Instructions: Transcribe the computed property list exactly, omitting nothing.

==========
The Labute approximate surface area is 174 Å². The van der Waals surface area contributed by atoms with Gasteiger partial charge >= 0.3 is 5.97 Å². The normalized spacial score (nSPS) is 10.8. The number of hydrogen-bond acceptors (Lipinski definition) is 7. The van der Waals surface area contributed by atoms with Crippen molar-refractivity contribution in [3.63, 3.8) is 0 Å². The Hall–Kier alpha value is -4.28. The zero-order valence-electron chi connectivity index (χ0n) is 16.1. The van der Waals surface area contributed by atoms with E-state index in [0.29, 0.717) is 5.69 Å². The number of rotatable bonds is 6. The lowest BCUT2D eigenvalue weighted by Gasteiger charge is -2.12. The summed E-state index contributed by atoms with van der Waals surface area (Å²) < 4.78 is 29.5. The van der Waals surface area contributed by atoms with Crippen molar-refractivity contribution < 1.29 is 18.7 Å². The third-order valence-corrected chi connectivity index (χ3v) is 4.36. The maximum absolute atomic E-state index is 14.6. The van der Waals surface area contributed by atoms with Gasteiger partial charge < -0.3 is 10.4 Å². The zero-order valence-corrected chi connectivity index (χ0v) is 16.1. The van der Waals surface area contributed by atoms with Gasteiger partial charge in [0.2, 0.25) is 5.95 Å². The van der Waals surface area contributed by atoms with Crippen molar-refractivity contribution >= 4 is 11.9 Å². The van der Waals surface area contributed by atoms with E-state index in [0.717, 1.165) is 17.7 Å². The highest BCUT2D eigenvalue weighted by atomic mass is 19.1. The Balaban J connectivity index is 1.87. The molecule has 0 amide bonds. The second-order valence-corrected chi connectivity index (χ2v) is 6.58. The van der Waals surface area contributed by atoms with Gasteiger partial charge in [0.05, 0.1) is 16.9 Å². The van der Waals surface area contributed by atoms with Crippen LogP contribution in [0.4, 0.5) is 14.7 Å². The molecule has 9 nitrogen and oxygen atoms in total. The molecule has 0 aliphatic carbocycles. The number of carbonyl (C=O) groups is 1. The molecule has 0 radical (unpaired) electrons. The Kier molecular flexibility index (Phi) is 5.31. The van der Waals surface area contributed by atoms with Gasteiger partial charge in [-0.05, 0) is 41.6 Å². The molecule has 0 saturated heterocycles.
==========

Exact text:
The Labute approximate surface area is 174 Å². The van der Waals surface area contributed by atoms with Gasteiger partial charge >= 0.3 is 5.97 Å². The normalized spacial score (nSPS) is 10.8. The number of hydrogen-bond acceptors (Lipinski definition) is 7. The van der Waals surface area contributed by atoms with Crippen molar-refractivity contribution in [3.63, 3.8) is 0 Å². The Hall–Kier alpha value is -4.28. The zero-order valence-electron chi connectivity index (χ0n) is 16.1. The van der Waals surface area contributed by atoms with E-state index in [0.29, 0.717) is 5.69 Å². The number of rotatable bonds is 6. The lowest BCUT2D eigenvalue weighted by Gasteiger charge is -2.12. The summed E-state index contributed by atoms with van der Waals surface area (Å²) < 4.78 is 29.5. The van der Waals surface area contributed by atoms with Crippen molar-refractivity contribution < 1.29 is 18.7 Å². The third-order valence-corrected chi connectivity index (χ3v) is 4.36. The maximum absolute atomic E-state index is 14.6. The van der Waals surface area contributed by atoms with Gasteiger partial charge < -0.3 is 10.4 Å². The zero-order valence-corrected chi connectivity index (χ0v) is 16.1. The van der Waals surface area contributed by atoms with Gasteiger partial charge in [0.2, 0.25) is 5.95 Å². The van der Waals surface area contributed by atoms with Crippen molar-refractivity contribution >= 4 is 11.9 Å². The van der Waals surface area contributed by atoms with E-state index in [0.717, 1.165) is 17.7 Å². The highest BCUT2D eigenvalue weighted by atomic mass is 19.1. The Balaban J connectivity index is 1.87. The molecule has 0 amide bonds. The second-order valence-corrected chi connectivity index (χ2v) is 6.58. The van der Waals surface area contributed by atoms with Gasteiger partial charge in [0.05, 0.1) is 16.9 Å². The van der Waals surface area contributed by atoms with Crippen LogP contribution in [0.4, 0.5) is 14.7 Å². The molecule has 9 nitrogen and oxygen atoms in total. The molecule has 0 aliphatic carbocycles. The number of carbonyl (C=O) groups is 1. The molecule has 0 radical (unpaired) electrons. The Kier molecular flexibility index (Phi) is 5.31. The van der Waals surface area contributed by atoms with Gasteiger partial charge in [-0.05, 0) is 41.6 Å². The molecule has 0 saturated heterocycles.